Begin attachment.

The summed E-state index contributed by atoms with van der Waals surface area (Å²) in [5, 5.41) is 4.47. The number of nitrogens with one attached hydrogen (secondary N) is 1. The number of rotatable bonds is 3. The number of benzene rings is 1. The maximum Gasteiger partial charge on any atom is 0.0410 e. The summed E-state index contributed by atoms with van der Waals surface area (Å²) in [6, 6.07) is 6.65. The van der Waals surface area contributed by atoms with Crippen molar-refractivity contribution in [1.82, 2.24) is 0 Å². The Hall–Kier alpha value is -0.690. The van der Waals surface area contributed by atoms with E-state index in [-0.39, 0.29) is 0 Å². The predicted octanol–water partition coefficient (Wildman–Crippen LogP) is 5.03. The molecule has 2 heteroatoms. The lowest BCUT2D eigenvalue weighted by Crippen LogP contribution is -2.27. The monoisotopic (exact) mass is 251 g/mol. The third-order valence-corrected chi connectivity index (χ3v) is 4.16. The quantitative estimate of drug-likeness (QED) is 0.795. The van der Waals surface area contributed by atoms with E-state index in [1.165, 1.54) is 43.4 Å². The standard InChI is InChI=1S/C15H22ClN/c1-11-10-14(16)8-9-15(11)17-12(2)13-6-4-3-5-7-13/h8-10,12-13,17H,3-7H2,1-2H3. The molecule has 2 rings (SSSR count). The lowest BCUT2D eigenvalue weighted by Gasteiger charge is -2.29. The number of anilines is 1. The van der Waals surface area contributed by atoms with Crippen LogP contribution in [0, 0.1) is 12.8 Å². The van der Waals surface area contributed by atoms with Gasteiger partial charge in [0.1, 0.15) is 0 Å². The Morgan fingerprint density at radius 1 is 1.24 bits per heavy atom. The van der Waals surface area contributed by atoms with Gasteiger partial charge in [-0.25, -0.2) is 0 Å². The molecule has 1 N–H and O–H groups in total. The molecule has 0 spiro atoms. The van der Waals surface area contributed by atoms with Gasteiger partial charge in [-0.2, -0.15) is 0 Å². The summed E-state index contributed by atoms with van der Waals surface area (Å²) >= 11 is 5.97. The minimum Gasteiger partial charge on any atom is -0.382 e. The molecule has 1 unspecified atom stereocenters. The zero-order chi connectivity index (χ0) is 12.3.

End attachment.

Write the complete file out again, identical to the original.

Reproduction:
The summed E-state index contributed by atoms with van der Waals surface area (Å²) in [5, 5.41) is 4.47. The number of nitrogens with one attached hydrogen (secondary N) is 1. The number of rotatable bonds is 3. The number of benzene rings is 1. The maximum Gasteiger partial charge on any atom is 0.0410 e. The summed E-state index contributed by atoms with van der Waals surface area (Å²) in [6, 6.07) is 6.65. The van der Waals surface area contributed by atoms with Crippen molar-refractivity contribution in [1.82, 2.24) is 0 Å². The Hall–Kier alpha value is -0.690. The van der Waals surface area contributed by atoms with E-state index in [-0.39, 0.29) is 0 Å². The predicted octanol–water partition coefficient (Wildman–Crippen LogP) is 5.03. The molecule has 2 heteroatoms. The lowest BCUT2D eigenvalue weighted by Crippen LogP contribution is -2.27. The monoisotopic (exact) mass is 251 g/mol. The third-order valence-corrected chi connectivity index (χ3v) is 4.16. The quantitative estimate of drug-likeness (QED) is 0.795. The van der Waals surface area contributed by atoms with E-state index in [1.165, 1.54) is 43.4 Å². The standard InChI is InChI=1S/C15H22ClN/c1-11-10-14(16)8-9-15(11)17-12(2)13-6-4-3-5-7-13/h8-10,12-13,17H,3-7H2,1-2H3. The molecule has 2 rings (SSSR count). The lowest BCUT2D eigenvalue weighted by Gasteiger charge is -2.29. The number of anilines is 1. The van der Waals surface area contributed by atoms with Crippen LogP contribution in [0, 0.1) is 12.8 Å². The van der Waals surface area contributed by atoms with Gasteiger partial charge in [0.1, 0.15) is 0 Å². The Morgan fingerprint density at radius 1 is 1.24 bits per heavy atom. The van der Waals surface area contributed by atoms with Gasteiger partial charge in [-0.25, -0.2) is 0 Å². The molecule has 1 N–H and O–H groups in total. The molecule has 0 spiro atoms. The van der Waals surface area contributed by atoms with Gasteiger partial charge in [-0.2, -0.15) is 0 Å². The summed E-state index contributed by atoms with van der Waals surface area (Å²) >= 11 is 5.97. The minimum Gasteiger partial charge on any atom is -0.382 e. The molecule has 1 unspecified atom stereocenters. The zero-order chi connectivity index (χ0) is 12.3.